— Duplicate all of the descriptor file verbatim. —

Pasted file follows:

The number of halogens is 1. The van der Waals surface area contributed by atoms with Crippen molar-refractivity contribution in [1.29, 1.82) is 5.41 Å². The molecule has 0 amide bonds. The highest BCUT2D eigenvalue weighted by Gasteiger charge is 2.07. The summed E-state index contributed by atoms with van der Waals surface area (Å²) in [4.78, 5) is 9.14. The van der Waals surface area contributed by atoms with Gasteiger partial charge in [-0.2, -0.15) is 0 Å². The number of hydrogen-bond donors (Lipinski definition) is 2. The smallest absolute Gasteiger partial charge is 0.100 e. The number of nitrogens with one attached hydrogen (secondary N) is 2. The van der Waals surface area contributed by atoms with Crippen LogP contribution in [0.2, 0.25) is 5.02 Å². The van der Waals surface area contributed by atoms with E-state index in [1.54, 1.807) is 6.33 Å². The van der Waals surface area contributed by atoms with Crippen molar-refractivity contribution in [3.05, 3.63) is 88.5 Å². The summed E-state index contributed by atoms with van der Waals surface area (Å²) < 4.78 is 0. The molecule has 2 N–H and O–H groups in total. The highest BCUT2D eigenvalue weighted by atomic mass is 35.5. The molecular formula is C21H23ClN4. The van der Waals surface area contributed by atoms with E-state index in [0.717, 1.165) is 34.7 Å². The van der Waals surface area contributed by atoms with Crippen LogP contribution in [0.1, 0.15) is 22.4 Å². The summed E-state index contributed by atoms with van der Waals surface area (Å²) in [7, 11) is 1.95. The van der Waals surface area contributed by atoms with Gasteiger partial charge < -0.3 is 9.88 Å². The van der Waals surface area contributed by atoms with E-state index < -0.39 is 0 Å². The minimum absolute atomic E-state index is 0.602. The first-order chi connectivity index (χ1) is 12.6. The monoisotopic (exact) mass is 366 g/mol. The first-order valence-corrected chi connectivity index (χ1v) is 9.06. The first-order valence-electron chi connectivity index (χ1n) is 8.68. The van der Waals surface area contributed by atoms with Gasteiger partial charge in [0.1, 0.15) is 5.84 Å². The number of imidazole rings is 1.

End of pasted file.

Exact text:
The number of halogens is 1. The van der Waals surface area contributed by atoms with Crippen molar-refractivity contribution in [1.29, 1.82) is 5.41 Å². The molecule has 0 amide bonds. The highest BCUT2D eigenvalue weighted by Gasteiger charge is 2.07. The summed E-state index contributed by atoms with van der Waals surface area (Å²) in [4.78, 5) is 9.14. The van der Waals surface area contributed by atoms with Gasteiger partial charge in [-0.2, -0.15) is 0 Å². The number of hydrogen-bond donors (Lipinski definition) is 2. The smallest absolute Gasteiger partial charge is 0.100 e. The number of nitrogens with one attached hydrogen (secondary N) is 2. The van der Waals surface area contributed by atoms with Crippen LogP contribution in [0.2, 0.25) is 5.02 Å². The van der Waals surface area contributed by atoms with E-state index in [1.54, 1.807) is 6.33 Å². The van der Waals surface area contributed by atoms with Crippen molar-refractivity contribution in [3.05, 3.63) is 88.5 Å². The summed E-state index contributed by atoms with van der Waals surface area (Å²) < 4.78 is 0. The molecule has 2 N–H and O–H groups in total. The highest BCUT2D eigenvalue weighted by atomic mass is 35.5. The molecular formula is C21H23ClN4. The van der Waals surface area contributed by atoms with E-state index in [0.717, 1.165) is 34.7 Å². The van der Waals surface area contributed by atoms with Crippen LogP contribution in [0.1, 0.15) is 22.4 Å². The summed E-state index contributed by atoms with van der Waals surface area (Å²) in [7, 11) is 1.95. The van der Waals surface area contributed by atoms with Gasteiger partial charge < -0.3 is 9.88 Å². The van der Waals surface area contributed by atoms with E-state index < -0.39 is 0 Å². The minimum absolute atomic E-state index is 0.602. The first-order chi connectivity index (χ1) is 12.6. The monoisotopic (exact) mass is 366 g/mol. The first-order valence-corrected chi connectivity index (χ1v) is 9.06. The first-order valence-electron chi connectivity index (χ1n) is 8.68. The van der Waals surface area contributed by atoms with Gasteiger partial charge in [0.1, 0.15) is 5.84 Å². The number of imidazole rings is 1.